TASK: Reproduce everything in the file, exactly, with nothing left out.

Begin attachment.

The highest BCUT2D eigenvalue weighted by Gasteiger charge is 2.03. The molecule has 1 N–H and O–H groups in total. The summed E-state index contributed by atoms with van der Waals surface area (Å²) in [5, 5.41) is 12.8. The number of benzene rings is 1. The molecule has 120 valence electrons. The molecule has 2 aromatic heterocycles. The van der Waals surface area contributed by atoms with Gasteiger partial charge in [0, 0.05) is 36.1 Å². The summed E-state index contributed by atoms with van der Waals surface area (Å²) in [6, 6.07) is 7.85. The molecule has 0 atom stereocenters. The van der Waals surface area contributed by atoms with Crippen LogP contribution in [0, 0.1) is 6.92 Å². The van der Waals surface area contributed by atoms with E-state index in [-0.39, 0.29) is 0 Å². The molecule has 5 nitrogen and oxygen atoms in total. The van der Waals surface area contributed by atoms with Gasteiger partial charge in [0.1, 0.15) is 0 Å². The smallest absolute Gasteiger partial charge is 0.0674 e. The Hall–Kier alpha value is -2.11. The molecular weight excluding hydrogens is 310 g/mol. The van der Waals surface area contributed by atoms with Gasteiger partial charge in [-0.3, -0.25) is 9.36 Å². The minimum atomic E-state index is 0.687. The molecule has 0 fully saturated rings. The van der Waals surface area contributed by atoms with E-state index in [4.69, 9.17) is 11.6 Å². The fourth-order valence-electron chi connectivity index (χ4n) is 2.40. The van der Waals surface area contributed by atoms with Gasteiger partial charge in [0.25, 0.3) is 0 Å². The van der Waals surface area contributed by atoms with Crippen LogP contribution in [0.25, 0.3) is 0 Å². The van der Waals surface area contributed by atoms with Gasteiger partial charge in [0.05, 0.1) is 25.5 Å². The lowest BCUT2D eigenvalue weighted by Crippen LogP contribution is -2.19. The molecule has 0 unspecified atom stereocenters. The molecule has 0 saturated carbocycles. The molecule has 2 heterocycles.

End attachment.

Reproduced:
The highest BCUT2D eigenvalue weighted by Gasteiger charge is 2.03. The molecule has 1 N–H and O–H groups in total. The summed E-state index contributed by atoms with van der Waals surface area (Å²) in [5, 5.41) is 12.8. The number of benzene rings is 1. The molecule has 120 valence electrons. The molecule has 2 aromatic heterocycles. The van der Waals surface area contributed by atoms with Gasteiger partial charge in [0, 0.05) is 36.1 Å². The summed E-state index contributed by atoms with van der Waals surface area (Å²) in [6, 6.07) is 7.85. The molecule has 0 atom stereocenters. The van der Waals surface area contributed by atoms with Crippen LogP contribution in [0, 0.1) is 6.92 Å². The van der Waals surface area contributed by atoms with E-state index in [-0.39, 0.29) is 0 Å². The molecule has 5 nitrogen and oxygen atoms in total. The van der Waals surface area contributed by atoms with Gasteiger partial charge in [0.1, 0.15) is 0 Å². The smallest absolute Gasteiger partial charge is 0.0674 e. The Hall–Kier alpha value is -2.11. The molecular weight excluding hydrogens is 310 g/mol. The van der Waals surface area contributed by atoms with Gasteiger partial charge in [-0.3, -0.25) is 9.36 Å². The minimum atomic E-state index is 0.687. The molecule has 0 fully saturated rings. The van der Waals surface area contributed by atoms with E-state index in [4.69, 9.17) is 11.6 Å². The fourth-order valence-electron chi connectivity index (χ4n) is 2.40. The van der Waals surface area contributed by atoms with Gasteiger partial charge in [0.25, 0.3) is 0 Å². The van der Waals surface area contributed by atoms with Crippen LogP contribution in [0.25, 0.3) is 0 Å². The van der Waals surface area contributed by atoms with Gasteiger partial charge in [0.05, 0.1) is 25.5 Å². The lowest BCUT2D eigenvalue weighted by Crippen LogP contribution is -2.19. The molecule has 0 unspecified atom stereocenters. The molecule has 0 saturated carbocycles. The molecule has 2 heterocycles.